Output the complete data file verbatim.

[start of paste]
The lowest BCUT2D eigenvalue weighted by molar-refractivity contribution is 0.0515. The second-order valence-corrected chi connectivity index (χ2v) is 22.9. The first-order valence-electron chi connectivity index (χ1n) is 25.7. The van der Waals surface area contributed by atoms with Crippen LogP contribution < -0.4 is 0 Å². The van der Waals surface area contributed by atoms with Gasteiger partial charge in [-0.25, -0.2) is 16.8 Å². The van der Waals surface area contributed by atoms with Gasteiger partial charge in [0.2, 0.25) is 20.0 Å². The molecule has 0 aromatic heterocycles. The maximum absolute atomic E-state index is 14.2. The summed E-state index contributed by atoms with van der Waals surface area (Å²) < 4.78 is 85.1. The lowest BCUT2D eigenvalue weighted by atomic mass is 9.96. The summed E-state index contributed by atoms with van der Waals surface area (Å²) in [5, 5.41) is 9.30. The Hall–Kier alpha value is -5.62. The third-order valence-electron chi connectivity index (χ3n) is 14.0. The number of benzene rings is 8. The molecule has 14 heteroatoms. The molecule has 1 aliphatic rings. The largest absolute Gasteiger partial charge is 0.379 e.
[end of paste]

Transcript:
The lowest BCUT2D eigenvalue weighted by molar-refractivity contribution is 0.0515. The second-order valence-corrected chi connectivity index (χ2v) is 22.9. The first-order valence-electron chi connectivity index (χ1n) is 25.7. The van der Waals surface area contributed by atoms with Crippen LogP contribution < -0.4 is 0 Å². The van der Waals surface area contributed by atoms with Gasteiger partial charge in [-0.25, -0.2) is 16.8 Å². The van der Waals surface area contributed by atoms with Gasteiger partial charge in [0.2, 0.25) is 20.0 Å². The molecule has 0 aromatic heterocycles. The maximum absolute atomic E-state index is 14.2. The summed E-state index contributed by atoms with van der Waals surface area (Å²) < 4.78 is 85.1. The lowest BCUT2D eigenvalue weighted by atomic mass is 9.96. The summed E-state index contributed by atoms with van der Waals surface area (Å²) in [5, 5.41) is 9.30. The Hall–Kier alpha value is -5.62. The third-order valence-electron chi connectivity index (χ3n) is 14.0. The number of benzene rings is 8. The molecule has 14 heteroatoms. The molecule has 1 aliphatic rings. The largest absolute Gasteiger partial charge is 0.379 e.